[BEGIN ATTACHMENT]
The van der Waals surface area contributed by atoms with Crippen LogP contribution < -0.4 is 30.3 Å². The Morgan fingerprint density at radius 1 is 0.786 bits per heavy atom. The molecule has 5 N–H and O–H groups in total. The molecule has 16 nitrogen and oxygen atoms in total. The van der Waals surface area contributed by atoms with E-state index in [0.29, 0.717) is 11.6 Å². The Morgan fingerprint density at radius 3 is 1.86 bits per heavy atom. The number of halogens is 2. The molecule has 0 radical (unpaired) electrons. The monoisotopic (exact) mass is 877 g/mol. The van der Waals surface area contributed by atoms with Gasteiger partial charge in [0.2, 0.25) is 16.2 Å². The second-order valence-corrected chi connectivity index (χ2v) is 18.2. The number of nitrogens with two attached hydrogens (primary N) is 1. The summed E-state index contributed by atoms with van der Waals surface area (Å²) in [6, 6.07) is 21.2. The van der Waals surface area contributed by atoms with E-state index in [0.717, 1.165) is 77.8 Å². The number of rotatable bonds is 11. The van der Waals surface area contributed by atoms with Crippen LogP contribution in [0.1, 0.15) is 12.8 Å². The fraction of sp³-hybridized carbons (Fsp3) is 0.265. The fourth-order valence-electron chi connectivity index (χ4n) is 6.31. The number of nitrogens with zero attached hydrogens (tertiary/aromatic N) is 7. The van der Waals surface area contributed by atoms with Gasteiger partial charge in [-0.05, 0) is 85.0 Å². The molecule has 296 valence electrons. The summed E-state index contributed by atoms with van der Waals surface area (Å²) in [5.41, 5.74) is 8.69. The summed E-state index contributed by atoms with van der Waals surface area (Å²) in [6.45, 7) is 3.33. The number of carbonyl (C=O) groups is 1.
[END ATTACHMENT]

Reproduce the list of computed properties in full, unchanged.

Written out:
The van der Waals surface area contributed by atoms with Crippen LogP contribution < -0.4 is 30.3 Å². The Morgan fingerprint density at radius 1 is 0.786 bits per heavy atom. The molecule has 5 N–H and O–H groups in total. The molecule has 16 nitrogen and oxygen atoms in total. The van der Waals surface area contributed by atoms with E-state index in [0.29, 0.717) is 11.6 Å². The Morgan fingerprint density at radius 3 is 1.86 bits per heavy atom. The number of halogens is 2. The molecule has 0 radical (unpaired) electrons. The monoisotopic (exact) mass is 877 g/mol. The van der Waals surface area contributed by atoms with Gasteiger partial charge in [0.2, 0.25) is 16.2 Å². The second-order valence-corrected chi connectivity index (χ2v) is 18.2. The number of nitrogens with two attached hydrogens (primary N) is 1. The summed E-state index contributed by atoms with van der Waals surface area (Å²) in [6, 6.07) is 21.2. The van der Waals surface area contributed by atoms with E-state index in [0.717, 1.165) is 77.8 Å². The number of rotatable bonds is 11. The van der Waals surface area contributed by atoms with Crippen LogP contribution in [0.1, 0.15) is 12.8 Å². The fraction of sp³-hybridized carbons (Fsp3) is 0.265. The fourth-order valence-electron chi connectivity index (χ4n) is 6.31. The number of nitrogens with zero attached hydrogens (tertiary/aromatic N) is 7. The van der Waals surface area contributed by atoms with Gasteiger partial charge in [-0.05, 0) is 85.0 Å². The molecule has 296 valence electrons. The summed E-state index contributed by atoms with van der Waals surface area (Å²) in [5.41, 5.74) is 8.69. The summed E-state index contributed by atoms with van der Waals surface area (Å²) in [6.45, 7) is 3.33. The number of carbonyl (C=O) groups is 1.